Rockwell Automation opens new innovation centre

Posted on 15 Jul 2019 and read 462 times
Rockwell Automation opens new innovation centreRockwell Automation has opened a new 8,000ft2 Electric Vehicle (EV) Innovation Centre in San Jose, California — within its Information Solutions development facility.

The centre will provide live manufacturing demonstrations, hands-on trials using new technology, and events showcasing collaboration with industry experts and Rockwell Automation partners.

Using augmented and virtual-reality modelling, it will give automotive start-ups and established manufacturers an environment in which to learn new technologies and standards that will enable them to deliver electric vehicles to market faster, with less risk and at lower cost.

The centre incorporates Rockwell Automation’s FactoryTalk InnovationSuite, an integrated solution that combines software from PTC and Rockwell Automation, while Eagle Technologies has provided a battery pack assembly machine, and Fanuc the robots that are integrated with Rockwell Automation technology.

In addition, Hirata — a turn-key assembly line builder — has provided an assembly cell that demonstrates electric drive unit assembly and testing, while Emulate 3D (Rockwell Automation’s simulation software) helps to prototype and test machines before they are built.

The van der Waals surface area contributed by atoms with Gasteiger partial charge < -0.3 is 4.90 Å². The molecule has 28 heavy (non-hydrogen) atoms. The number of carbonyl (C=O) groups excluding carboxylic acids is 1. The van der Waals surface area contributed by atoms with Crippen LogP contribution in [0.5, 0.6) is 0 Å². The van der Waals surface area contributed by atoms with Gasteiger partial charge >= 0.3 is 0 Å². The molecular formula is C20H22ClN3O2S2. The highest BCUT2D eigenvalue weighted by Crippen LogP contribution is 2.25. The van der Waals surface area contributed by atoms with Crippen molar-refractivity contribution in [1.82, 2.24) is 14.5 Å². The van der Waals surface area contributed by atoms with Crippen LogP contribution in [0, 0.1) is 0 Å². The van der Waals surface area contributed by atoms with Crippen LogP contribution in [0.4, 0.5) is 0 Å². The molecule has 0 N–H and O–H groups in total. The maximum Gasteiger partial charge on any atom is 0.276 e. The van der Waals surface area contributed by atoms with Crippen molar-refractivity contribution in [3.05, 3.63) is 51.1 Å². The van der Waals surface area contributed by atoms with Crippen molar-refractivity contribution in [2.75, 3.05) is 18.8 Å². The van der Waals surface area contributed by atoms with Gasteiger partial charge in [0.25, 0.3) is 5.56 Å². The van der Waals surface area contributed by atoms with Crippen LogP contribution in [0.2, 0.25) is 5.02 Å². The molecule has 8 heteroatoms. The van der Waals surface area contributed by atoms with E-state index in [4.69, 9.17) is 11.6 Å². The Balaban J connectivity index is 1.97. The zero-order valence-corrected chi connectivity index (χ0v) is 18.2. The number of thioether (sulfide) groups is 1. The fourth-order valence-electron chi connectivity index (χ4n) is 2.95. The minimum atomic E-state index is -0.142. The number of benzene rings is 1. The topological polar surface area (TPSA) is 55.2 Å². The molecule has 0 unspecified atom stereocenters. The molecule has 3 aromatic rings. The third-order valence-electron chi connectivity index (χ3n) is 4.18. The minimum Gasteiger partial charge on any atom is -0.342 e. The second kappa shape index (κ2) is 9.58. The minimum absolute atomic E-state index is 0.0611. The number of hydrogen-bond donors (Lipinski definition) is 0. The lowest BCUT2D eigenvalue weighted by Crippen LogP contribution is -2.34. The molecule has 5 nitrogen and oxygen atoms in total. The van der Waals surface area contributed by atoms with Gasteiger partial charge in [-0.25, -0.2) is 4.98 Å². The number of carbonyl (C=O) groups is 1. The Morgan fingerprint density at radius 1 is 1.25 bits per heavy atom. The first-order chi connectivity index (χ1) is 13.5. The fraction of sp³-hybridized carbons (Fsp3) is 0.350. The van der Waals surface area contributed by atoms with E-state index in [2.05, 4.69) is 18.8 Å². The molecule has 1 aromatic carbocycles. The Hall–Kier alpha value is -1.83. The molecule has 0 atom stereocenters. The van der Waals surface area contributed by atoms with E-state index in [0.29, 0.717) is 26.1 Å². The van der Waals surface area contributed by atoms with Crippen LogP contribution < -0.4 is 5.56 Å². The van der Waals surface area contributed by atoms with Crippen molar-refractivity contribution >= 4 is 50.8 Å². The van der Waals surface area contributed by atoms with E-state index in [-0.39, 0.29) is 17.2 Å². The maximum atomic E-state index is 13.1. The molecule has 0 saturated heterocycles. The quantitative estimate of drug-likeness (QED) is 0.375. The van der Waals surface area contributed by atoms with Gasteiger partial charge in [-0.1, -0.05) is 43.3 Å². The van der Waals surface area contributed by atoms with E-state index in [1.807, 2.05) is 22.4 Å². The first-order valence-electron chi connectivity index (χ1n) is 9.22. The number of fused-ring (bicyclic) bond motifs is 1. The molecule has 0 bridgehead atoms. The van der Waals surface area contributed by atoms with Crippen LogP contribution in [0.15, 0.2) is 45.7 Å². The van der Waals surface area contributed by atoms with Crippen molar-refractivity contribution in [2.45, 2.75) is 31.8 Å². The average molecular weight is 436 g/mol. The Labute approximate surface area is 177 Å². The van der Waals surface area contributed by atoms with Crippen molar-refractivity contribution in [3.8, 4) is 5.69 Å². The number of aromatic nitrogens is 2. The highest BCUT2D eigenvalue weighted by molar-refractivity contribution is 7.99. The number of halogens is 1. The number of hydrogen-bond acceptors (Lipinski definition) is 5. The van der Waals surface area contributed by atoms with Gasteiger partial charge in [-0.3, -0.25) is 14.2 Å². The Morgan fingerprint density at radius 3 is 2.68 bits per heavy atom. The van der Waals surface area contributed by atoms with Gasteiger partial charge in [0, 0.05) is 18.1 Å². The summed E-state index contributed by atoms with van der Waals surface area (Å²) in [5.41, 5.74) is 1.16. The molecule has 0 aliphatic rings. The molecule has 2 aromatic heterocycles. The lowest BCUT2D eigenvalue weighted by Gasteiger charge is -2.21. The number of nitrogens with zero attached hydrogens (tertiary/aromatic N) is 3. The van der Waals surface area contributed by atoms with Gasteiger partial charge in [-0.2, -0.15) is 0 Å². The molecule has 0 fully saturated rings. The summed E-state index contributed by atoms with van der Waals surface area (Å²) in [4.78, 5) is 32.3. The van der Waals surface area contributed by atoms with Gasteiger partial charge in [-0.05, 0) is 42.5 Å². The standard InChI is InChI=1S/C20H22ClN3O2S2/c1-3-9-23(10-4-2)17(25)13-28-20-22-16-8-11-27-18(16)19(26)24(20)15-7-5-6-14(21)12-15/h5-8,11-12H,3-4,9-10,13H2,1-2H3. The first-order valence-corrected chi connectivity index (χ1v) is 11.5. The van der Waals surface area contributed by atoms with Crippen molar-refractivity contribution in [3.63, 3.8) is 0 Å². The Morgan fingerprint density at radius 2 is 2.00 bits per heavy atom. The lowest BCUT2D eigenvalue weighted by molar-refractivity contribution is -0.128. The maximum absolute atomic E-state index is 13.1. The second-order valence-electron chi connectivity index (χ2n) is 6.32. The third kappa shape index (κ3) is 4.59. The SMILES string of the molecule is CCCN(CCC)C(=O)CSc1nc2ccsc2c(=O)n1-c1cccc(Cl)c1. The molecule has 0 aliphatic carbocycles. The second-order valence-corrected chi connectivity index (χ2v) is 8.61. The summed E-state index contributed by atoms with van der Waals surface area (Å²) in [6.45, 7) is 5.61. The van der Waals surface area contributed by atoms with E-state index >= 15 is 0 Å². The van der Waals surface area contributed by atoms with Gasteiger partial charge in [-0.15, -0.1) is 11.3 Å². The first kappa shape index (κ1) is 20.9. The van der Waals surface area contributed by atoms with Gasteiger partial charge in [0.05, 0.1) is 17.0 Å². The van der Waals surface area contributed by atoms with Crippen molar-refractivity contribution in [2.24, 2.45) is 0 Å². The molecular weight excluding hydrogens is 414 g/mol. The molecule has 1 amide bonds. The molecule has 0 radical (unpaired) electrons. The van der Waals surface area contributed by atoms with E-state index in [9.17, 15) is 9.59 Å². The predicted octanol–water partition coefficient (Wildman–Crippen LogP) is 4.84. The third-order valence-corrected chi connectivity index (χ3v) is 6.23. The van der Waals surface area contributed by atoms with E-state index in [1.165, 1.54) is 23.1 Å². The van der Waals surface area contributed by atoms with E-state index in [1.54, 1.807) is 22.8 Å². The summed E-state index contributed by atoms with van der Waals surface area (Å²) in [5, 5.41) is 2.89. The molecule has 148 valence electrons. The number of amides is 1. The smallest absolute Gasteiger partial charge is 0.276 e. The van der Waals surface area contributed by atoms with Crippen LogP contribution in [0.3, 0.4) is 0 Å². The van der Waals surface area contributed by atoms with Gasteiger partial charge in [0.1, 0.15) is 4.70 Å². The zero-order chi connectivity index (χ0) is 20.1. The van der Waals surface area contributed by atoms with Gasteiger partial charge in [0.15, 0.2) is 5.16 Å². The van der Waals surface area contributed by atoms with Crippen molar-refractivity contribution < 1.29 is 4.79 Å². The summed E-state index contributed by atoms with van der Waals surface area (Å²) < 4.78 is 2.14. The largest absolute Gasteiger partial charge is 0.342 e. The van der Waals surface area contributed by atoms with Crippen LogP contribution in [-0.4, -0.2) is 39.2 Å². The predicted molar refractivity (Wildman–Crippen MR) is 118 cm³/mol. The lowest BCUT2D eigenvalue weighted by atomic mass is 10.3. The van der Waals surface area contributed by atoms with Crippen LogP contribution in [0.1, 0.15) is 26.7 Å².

Meanwhile, Teamtechnik performs functional testing to confirm that the appropriate level of performance has been achieved before building the drive into an electric vehicle.

John Kacsur, vice-president (automotive and tyre industries) at Rockwell Automation (www.rockwellautomation.com), said: “With growing global consumer demand, electric-vehicle companies are challenged to meet aggressive production timelines.

"We established the EV Innovation Centre to ‘expand their possibilities’ and get their products to consumers quickly and at the lowest possible cost, while operating more efficiently.”

According to Bloomberg New Energy Finance, it is expected that 54% of new vehicle sales will be electric vehicles by 2040.

Batteries currently represent a third of the cost of an EV. Bloomberg says that as battery costs continue to fall, the demand for EVs will rise, with up to 40 million new EV batteries needed annually to power new vehicles.

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